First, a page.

We have two hectares of garden at our Centre for Learning to teach our Saturday and holiday-time Girl Child Students about growing their own food. After Christmas we will add a course on Horticulture, Forestry, and Enterprise, run by our own newly graduated Horticulturalist, Boyd. He came to the farm with his single mother (deaf and dumb) when he was 10, and is now back to work with us. A great success story in itself, and thanks to two donors, Denise and Pádraig.
Last year we got our inexpensive Irrigation Pump out to villages. It can take water from 20 meters deep and pump into a tank 10 meters high, or through a pipe over a long distance. We can swap this very useful device for a bag of maize.
The better news is that just now (Dec 2018) a young German Volunteer, Kevin Dalferth, has modified this irrigation pump and at first trials it looks to be even more spectacular, and might cost less than €5. Maybe a case for patenting? He has also redesigned our main Zoë pump to resolve a few issues causing problems and part failures in some of our earlier pumps – a truly inspirational volunteering story.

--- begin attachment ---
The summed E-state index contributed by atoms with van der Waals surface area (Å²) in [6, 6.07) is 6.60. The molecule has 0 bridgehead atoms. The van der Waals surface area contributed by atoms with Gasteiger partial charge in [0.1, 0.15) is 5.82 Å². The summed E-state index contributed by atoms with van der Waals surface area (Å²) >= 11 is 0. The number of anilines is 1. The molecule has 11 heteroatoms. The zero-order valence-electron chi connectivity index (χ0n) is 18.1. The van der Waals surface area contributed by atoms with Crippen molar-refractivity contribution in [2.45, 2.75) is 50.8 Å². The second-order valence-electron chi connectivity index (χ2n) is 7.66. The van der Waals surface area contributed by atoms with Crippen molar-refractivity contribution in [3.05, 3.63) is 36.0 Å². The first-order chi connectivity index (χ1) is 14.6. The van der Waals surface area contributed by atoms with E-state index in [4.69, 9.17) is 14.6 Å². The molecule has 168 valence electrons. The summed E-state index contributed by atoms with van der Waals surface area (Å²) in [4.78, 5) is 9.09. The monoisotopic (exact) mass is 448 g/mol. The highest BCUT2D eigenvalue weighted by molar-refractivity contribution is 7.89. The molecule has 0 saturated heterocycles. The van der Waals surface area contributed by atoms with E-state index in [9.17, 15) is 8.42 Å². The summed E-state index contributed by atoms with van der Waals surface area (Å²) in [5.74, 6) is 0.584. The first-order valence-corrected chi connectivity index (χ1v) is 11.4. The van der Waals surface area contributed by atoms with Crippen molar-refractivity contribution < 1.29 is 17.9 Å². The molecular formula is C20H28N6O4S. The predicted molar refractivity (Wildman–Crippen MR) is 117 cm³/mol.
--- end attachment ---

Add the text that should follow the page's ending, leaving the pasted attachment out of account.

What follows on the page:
As we join more dots, the number of full time Malawian Workers has increased to 52. Most have poor secondary school achievements, but pieces of paper must never to be confused with intelligence and determination. When we believe in them, they just go from strength to strength and they are all doing a great job, way beyond any expectations we might have ever had. Most now have good English. We have lathe and manufacturing experts. And our office people can manage difficult internet tasks to do with spreadsheets, databases and managing the documents in the Cloud.